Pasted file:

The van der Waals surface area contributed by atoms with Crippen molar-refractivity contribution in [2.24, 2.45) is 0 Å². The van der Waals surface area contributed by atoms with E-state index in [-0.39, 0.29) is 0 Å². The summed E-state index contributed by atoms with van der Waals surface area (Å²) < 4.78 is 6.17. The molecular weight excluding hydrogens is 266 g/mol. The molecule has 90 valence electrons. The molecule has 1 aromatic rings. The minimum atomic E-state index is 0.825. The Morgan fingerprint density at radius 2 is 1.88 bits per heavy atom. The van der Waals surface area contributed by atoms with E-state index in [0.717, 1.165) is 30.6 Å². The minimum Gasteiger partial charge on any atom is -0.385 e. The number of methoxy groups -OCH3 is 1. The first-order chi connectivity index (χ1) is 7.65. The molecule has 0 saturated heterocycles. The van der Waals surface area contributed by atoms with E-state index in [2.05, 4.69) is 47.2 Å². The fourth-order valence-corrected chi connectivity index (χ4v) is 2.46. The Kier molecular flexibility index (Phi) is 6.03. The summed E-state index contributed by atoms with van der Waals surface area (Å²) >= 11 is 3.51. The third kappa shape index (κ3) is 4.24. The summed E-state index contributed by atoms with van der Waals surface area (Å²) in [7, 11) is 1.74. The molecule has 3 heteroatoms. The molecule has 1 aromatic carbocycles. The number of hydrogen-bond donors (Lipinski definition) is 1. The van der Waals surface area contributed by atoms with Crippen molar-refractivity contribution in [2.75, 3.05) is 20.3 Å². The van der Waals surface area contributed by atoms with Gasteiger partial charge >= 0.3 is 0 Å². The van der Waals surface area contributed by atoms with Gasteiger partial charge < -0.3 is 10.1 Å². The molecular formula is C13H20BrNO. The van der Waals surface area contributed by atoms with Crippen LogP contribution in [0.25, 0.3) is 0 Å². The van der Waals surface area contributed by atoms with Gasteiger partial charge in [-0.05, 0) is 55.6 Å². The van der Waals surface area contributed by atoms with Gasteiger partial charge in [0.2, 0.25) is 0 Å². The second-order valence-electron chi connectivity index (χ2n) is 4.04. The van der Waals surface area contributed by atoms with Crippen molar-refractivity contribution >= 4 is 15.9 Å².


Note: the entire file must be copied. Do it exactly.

The van der Waals surface area contributed by atoms with Crippen molar-refractivity contribution in [2.24, 2.45) is 0 Å². The van der Waals surface area contributed by atoms with E-state index in [-0.39, 0.29) is 0 Å². The summed E-state index contributed by atoms with van der Waals surface area (Å²) < 4.78 is 6.17. The molecular weight excluding hydrogens is 266 g/mol. The molecule has 90 valence electrons. The molecule has 1 aromatic rings. The minimum atomic E-state index is 0.825. The Morgan fingerprint density at radius 2 is 1.88 bits per heavy atom. The van der Waals surface area contributed by atoms with E-state index in [0.717, 1.165) is 30.6 Å². The minimum Gasteiger partial charge on any atom is -0.385 e. The number of methoxy groups -OCH3 is 1. The first-order chi connectivity index (χ1) is 7.65. The molecule has 0 saturated heterocycles. The van der Waals surface area contributed by atoms with E-state index in [2.05, 4.69) is 47.2 Å². The fourth-order valence-corrected chi connectivity index (χ4v) is 2.46. The Kier molecular flexibility index (Phi) is 6.03. The summed E-state index contributed by atoms with van der Waals surface area (Å²) >= 11 is 3.51. The third kappa shape index (κ3) is 4.24. The summed E-state index contributed by atoms with van der Waals surface area (Å²) in [7, 11) is 1.74. The molecule has 3 heteroatoms. The molecule has 1 aromatic carbocycles. The number of hydrogen-bond donors (Lipinski definition) is 1. The van der Waals surface area contributed by atoms with Crippen molar-refractivity contribution in [2.75, 3.05) is 20.3 Å². The van der Waals surface area contributed by atoms with Gasteiger partial charge >= 0.3 is 0 Å². The van der Waals surface area contributed by atoms with Gasteiger partial charge < -0.3 is 10.1 Å². The molecular formula is C13H20BrNO. The van der Waals surface area contributed by atoms with Crippen LogP contribution in [0.25, 0.3) is 0 Å². The van der Waals surface area contributed by atoms with Gasteiger partial charge in [-0.05, 0) is 55.6 Å². The van der Waals surface area contributed by atoms with Gasteiger partial charge in [0.2, 0.25) is 0 Å². The second-order valence-electron chi connectivity index (χ2n) is 4.04. The van der Waals surface area contributed by atoms with Crippen molar-refractivity contribution >= 4 is 15.9 Å².